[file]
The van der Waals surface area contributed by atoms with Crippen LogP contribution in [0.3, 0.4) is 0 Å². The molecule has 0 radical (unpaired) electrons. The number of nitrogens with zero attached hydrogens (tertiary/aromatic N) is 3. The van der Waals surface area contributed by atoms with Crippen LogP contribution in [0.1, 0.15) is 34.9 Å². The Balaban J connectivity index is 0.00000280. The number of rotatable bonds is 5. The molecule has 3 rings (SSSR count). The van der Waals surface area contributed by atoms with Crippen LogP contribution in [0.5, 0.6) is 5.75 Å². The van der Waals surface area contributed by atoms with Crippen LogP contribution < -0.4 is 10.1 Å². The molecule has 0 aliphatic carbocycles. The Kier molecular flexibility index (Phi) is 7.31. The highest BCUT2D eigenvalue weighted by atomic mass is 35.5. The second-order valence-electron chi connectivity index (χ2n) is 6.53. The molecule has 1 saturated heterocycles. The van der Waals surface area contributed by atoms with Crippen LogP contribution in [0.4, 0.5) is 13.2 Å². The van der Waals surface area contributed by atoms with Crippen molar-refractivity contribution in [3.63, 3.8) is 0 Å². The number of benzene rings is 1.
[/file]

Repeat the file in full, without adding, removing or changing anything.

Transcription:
The van der Waals surface area contributed by atoms with Crippen LogP contribution in [0.3, 0.4) is 0 Å². The molecule has 0 radical (unpaired) electrons. The number of nitrogens with zero attached hydrogens (tertiary/aromatic N) is 3. The van der Waals surface area contributed by atoms with Crippen LogP contribution in [0.1, 0.15) is 34.9 Å². The Balaban J connectivity index is 0.00000280. The number of rotatable bonds is 5. The molecule has 3 rings (SSSR count). The van der Waals surface area contributed by atoms with Crippen LogP contribution in [0.5, 0.6) is 5.75 Å². The van der Waals surface area contributed by atoms with Crippen LogP contribution < -0.4 is 10.1 Å². The molecule has 0 aliphatic carbocycles. The Kier molecular flexibility index (Phi) is 7.31. The highest BCUT2D eigenvalue weighted by atomic mass is 35.5. The second-order valence-electron chi connectivity index (χ2n) is 6.53. The molecule has 1 saturated heterocycles. The van der Waals surface area contributed by atoms with Crippen LogP contribution in [0.4, 0.5) is 13.2 Å². The van der Waals surface area contributed by atoms with Crippen molar-refractivity contribution in [3.63, 3.8) is 0 Å². The number of benzene rings is 1.